|Originally posted by disski:
So why is APSI 2 an ISIA standard when the highest cert is 3?
Similarly for CSIA 3 & 4?
Could your understanding be wrong?
& what was posted above be correct? [/QB]
I would suggest it might well be for the same reason PSIA-E has a level IV cert. It corresponds to PSIA-RM's Trainer Accred.
As far as "my understanding" goes I can only say I have an ISIA "stamp" and I am simply relating what has been stated here previously cy others vis a vis what cert levels in various countries are given ISIA stamps. Could I be wrong? Yes!
Here is what Bob had to say some time ago on the subject. Take it for what it is worth.
posted October 19, 2003 12:17 AM
Ott--is your PSIA certification still current? If it is, you'll have no problem updating your ISIA stamp. I hope you will do it, and take advantage of the discounts and other perks that credential entitles you to. You do great honor and dignity to all of us in the ski-teaching profession, and there is no one who I'd rather have representing me as a member of PSIA in Europe!
There has been some misinformation in this thread. The ISIA stamp is essentially a credential available to the Full Certified level instructors of most skiing nations. What they call that level varies from organization to organization, and pretty much all instructor organizations offer continuing education and recognition beyond that "Full" level. Canada, as has been mentioned, has 4 levels of certification, but Level 3 is "Full." Level 4 is equivalent to what PSIA recognizes as Trainer Accredited (with various names in different divisions).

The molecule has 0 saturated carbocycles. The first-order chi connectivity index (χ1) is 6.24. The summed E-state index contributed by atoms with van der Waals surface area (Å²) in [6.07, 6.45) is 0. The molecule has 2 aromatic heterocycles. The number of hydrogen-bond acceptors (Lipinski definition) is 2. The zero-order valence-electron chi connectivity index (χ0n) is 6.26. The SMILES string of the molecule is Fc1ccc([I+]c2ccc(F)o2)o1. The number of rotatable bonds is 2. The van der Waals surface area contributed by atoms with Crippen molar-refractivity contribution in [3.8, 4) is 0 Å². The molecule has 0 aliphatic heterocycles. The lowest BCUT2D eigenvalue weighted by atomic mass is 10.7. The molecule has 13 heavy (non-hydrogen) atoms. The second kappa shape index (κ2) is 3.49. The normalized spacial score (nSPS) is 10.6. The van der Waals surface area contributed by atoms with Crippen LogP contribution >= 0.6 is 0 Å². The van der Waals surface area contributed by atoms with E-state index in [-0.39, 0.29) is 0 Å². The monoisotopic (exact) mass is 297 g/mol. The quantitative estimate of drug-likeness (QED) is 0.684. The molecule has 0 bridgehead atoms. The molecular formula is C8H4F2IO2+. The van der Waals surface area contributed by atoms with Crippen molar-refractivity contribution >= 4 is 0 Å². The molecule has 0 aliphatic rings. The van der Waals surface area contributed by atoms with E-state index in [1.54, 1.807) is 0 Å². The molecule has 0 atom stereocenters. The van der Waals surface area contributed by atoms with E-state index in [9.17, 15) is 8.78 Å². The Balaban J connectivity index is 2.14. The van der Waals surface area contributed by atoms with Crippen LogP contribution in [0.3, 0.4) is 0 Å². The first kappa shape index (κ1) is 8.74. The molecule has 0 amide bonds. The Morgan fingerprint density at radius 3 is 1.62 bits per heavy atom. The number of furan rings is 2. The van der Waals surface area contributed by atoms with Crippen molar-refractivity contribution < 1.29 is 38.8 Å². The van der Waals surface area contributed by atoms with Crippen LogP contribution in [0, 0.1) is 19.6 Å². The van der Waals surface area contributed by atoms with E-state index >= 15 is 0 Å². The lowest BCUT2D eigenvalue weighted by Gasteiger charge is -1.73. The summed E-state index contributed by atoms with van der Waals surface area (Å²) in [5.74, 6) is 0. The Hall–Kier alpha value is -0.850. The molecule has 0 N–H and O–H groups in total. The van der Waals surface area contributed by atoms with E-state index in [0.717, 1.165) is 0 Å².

It is pointless to argue whether one country's certification standard is higher than another. The standards are different--like apples and oranges--but not necessarily higher or lower. They may emphasize different aspects of the profession--teaching skills, skiing skills, competition, back-country knowledge, resort management, and so on.
And there are the standards for passing Full Certification, the standards for maintaining active status as a Full Certified instructor, and the fact that standards and emphasis do surely drift over time. In any system, unfortunately, there are always a few who somehow slip through, inexplicably passing the exam with obviously inferior skills. Regardless of the reasons, these few do terrible damage to the reputation and perception of all the others. You'll find them in every skiing nation, though, and it is a mistake to assume that they represent "the standard."
In defense of PSIA, it is worth noting that PSIA is pretty widely recognized as the worldwide leader on the teaching, if not the skiing, side of the profession. But it's also worth considering that at least one Australian National Demo Team member failed to meet our Trainer Accreditation skiing standard in PSIA-RM last season, and I know of at least two Austrian (one also Japanese) Full-Certified instructors who failed to meet our Full Certification standard--one twice. I do not suggest that these examples prove that our standard is higher than theirs!
Isolated examples prove nothing--but they can disprove much.